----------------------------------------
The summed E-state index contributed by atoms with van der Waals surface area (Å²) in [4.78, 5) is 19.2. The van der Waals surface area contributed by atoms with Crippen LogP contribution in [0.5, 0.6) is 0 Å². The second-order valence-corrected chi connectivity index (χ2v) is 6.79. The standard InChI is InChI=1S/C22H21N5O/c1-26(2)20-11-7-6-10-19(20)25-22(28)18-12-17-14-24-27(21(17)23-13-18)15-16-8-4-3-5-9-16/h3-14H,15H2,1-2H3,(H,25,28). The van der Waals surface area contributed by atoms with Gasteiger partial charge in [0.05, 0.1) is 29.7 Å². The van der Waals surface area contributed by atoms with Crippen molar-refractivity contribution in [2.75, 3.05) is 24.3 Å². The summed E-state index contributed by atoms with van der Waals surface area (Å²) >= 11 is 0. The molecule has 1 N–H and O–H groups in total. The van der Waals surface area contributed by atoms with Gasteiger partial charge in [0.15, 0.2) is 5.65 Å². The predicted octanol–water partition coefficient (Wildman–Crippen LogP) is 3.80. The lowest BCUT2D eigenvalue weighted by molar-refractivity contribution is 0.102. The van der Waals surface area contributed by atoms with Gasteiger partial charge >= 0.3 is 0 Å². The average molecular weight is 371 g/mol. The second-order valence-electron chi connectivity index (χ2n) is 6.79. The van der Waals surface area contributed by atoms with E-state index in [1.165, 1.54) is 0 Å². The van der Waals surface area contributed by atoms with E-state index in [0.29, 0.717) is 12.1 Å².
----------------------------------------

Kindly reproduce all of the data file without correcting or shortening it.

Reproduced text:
The summed E-state index contributed by atoms with van der Waals surface area (Å²) in [4.78, 5) is 19.2. The van der Waals surface area contributed by atoms with Crippen LogP contribution in [0.5, 0.6) is 0 Å². The second-order valence-corrected chi connectivity index (χ2v) is 6.79. The standard InChI is InChI=1S/C22H21N5O/c1-26(2)20-11-7-6-10-19(20)25-22(28)18-12-17-14-24-27(21(17)23-13-18)15-16-8-4-3-5-9-16/h3-14H,15H2,1-2H3,(H,25,28). The van der Waals surface area contributed by atoms with Gasteiger partial charge in [0.05, 0.1) is 29.7 Å². The van der Waals surface area contributed by atoms with Crippen molar-refractivity contribution in [2.75, 3.05) is 24.3 Å². The summed E-state index contributed by atoms with van der Waals surface area (Å²) >= 11 is 0. The molecule has 1 N–H and O–H groups in total. The van der Waals surface area contributed by atoms with Gasteiger partial charge in [0.15, 0.2) is 5.65 Å². The predicted octanol–water partition coefficient (Wildman–Crippen LogP) is 3.80. The lowest BCUT2D eigenvalue weighted by molar-refractivity contribution is 0.102. The van der Waals surface area contributed by atoms with Gasteiger partial charge >= 0.3 is 0 Å². The average molecular weight is 371 g/mol. The second-order valence-electron chi connectivity index (χ2n) is 6.79. The van der Waals surface area contributed by atoms with E-state index in [1.165, 1.54) is 0 Å². The van der Waals surface area contributed by atoms with E-state index in [0.29, 0.717) is 12.1 Å².